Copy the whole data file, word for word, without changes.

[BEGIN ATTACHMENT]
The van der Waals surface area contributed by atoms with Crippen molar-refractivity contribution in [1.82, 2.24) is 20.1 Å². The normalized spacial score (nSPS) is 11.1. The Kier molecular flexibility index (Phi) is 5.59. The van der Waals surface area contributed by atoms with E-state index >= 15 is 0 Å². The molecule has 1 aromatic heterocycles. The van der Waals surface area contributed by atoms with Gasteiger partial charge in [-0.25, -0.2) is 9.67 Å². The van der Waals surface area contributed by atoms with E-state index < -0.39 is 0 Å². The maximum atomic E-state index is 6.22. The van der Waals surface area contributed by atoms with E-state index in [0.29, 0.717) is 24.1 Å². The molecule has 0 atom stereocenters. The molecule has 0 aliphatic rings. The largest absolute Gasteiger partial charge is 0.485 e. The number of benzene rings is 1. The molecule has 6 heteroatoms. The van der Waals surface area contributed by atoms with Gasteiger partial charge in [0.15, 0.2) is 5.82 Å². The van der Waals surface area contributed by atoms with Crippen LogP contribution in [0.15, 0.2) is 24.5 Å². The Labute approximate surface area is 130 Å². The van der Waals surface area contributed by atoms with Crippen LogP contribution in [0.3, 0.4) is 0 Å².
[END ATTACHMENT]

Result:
The van der Waals surface area contributed by atoms with Crippen molar-refractivity contribution in [1.82, 2.24) is 20.1 Å². The normalized spacial score (nSPS) is 11.1. The Kier molecular flexibility index (Phi) is 5.59. The van der Waals surface area contributed by atoms with E-state index >= 15 is 0 Å². The molecule has 1 aromatic heterocycles. The van der Waals surface area contributed by atoms with Gasteiger partial charge in [-0.25, -0.2) is 9.67 Å². The van der Waals surface area contributed by atoms with E-state index < -0.39 is 0 Å². The maximum atomic E-state index is 6.22. The van der Waals surface area contributed by atoms with E-state index in [0.29, 0.717) is 24.1 Å². The molecule has 0 atom stereocenters. The molecule has 0 aliphatic rings. The largest absolute Gasteiger partial charge is 0.485 e. The number of benzene rings is 1. The molecule has 6 heteroatoms. The van der Waals surface area contributed by atoms with Gasteiger partial charge in [0.15, 0.2) is 5.82 Å². The van der Waals surface area contributed by atoms with Crippen LogP contribution in [0.15, 0.2) is 24.5 Å². The Labute approximate surface area is 130 Å². The van der Waals surface area contributed by atoms with Crippen LogP contribution in [0.3, 0.4) is 0 Å².